As an immigrant to the country, perhaps you’re not well versed in the freedoms Americans are so proud of, that they would rather die than abdicate these liberties. For example, I don’t wish for you to sell your wares to anyone to whom you do not feel comfortable selling, just as I don’t expect an African American designer to create a dazzling robe for a Ku Klux Klan gathering, a Jewish baker to make a masterpiece for a neo-Nazi group, or a Muslim photographer to put together an album for an LGBTQ wedding. Riddle me this, Ms. Therrault, why then do you and your minions think that Christians should be exempt from that right? Why does it make sense to you that bakers, photogs, and pizza makers should lose their businesses and livelihoods because they refuse to use their “artistic freedom” to create a custom-ordered product or service, for an event contrary to their conscience? After all, in each case over these last years, these businesses were perfectly willing to sell their ready-made products to everyone equally, but only wished not to be forced to relinquish their “artistic freedom” in the case of a custom order. We refer to the ready-made in your line of work as “off the rack”, and frankly, I think it’s your right to restrict those sales as well if you choose. The Constitution offers everyone the same individual right, not to be forced into slavery under the auspices of government regulation. Yes, it’s slavery when the government takes away a person’s choice in the matter.
The free market is the only fair system of business; each business operating as it wishes, and the market responding accordingly. If Business A refuses service to Jews, and Business B does not, consumers then vote with their dollars. The people of this country would overwhelmingly support Business B over Business A, and eventually, Business A will fail for lack of commerce. The same premise is inherent to any business which chooses to restrict service from any political, religious, racial, or social group.
Personally, I’d use my dollars to support a different designer than you, Ms. Therrault, because of your smug arrogance and misplaced belief in your own moral superiority. You think you’re better than half of the people in our country and have stated so. I support both your right to do as you will, and my right to buy elsewhere; my support is largely spurious, of course — I don’t expect to earn, at any time, enough in a year to purchase a custom design from you or any other designer, and that is of no consequence to me. Pish posh.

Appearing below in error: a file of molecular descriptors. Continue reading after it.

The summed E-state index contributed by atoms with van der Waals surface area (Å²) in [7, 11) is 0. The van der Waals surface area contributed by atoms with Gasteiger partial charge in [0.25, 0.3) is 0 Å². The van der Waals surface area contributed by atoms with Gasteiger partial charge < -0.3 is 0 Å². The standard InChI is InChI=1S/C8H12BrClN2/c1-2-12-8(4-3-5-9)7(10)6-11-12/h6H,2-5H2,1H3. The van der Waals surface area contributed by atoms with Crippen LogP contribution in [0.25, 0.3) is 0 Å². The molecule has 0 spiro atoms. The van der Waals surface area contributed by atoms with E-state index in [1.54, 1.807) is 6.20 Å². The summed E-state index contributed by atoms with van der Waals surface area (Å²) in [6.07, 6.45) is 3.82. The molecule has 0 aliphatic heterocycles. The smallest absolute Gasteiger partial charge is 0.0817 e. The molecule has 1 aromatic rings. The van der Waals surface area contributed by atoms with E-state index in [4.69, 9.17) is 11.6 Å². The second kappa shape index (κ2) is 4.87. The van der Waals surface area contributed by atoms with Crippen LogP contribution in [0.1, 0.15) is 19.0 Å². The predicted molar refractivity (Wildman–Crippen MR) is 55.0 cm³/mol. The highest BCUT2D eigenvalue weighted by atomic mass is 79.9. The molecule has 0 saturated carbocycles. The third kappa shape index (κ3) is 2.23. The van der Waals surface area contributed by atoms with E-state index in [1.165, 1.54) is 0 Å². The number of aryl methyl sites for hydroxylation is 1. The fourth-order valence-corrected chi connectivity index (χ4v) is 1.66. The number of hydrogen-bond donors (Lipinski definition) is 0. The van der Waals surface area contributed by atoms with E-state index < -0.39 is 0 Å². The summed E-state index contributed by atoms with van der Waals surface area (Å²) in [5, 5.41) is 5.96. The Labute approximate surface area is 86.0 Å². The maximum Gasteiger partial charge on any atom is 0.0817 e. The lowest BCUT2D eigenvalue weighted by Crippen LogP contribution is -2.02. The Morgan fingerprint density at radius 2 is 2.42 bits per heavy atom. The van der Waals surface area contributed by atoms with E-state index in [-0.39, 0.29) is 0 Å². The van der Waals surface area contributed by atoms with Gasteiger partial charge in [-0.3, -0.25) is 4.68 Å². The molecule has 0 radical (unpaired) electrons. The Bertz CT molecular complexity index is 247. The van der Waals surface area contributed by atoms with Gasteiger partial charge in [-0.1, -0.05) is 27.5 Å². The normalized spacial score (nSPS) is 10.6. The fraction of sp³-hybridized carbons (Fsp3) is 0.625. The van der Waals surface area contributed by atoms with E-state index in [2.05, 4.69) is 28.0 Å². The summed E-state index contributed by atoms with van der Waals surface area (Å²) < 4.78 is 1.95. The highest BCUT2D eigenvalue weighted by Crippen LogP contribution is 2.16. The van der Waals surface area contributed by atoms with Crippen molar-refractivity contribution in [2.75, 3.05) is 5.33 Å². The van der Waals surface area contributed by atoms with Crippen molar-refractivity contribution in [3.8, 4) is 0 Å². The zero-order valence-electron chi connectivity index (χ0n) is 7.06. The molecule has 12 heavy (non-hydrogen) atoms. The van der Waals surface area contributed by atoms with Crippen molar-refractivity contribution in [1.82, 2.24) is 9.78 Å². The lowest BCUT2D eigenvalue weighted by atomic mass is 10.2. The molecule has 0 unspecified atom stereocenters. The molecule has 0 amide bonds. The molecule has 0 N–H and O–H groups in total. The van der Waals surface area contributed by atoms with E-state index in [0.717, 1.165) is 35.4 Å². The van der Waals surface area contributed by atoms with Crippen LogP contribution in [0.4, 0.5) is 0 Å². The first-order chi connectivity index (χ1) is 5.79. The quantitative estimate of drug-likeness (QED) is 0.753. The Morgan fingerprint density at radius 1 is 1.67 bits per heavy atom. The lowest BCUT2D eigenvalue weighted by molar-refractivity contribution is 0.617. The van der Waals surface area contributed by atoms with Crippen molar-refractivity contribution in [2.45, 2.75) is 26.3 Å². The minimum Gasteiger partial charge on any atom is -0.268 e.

I’m all for speaking your mind against hate and injustice — it’s the American way, you know… freedom of speech, first Amendment, Bill of Rights, founders. Some people, however, seem to think they are the only ones that should have that right, and that’s where we part company.
Each of us has the right to speak, work, and live in the way we see fit. We all have the right to disapprove of another’s lifestyle; we don’t have the right to harass, bully, threaten, assault, or kill them.
Too many want to change the boundaries set forth in our Constitution because they feel offended, traumatized, sad, or angry, but emotion is not the threshold, nor should it be.
There is a fundamental reason why the founders protected freedom of speech in the very first Amendment…it protects the right to dissent from the government and speak freely on any subject. We all have the right to offend, just as we also have the right not to listen, and not to support those whose speech or lifestyle offends our proclivities. Americans, however, do not, and never have had, the right to be free of offensive speech. The fact that so many feel otherwise speaks to a severe drought of competent instruction in the history and civics of our government.
It’s not just you, Ms. Therrault, who espouses such hypocrisy; it’s flows through our media, our government, our social media, and our entertainment. Until and unless this is corrected, your ilk will continue to ban what you deem unacceptable, only to feel victimized by the free expression of thought and ideas in the political sphere where our votes count every bit as much as yours.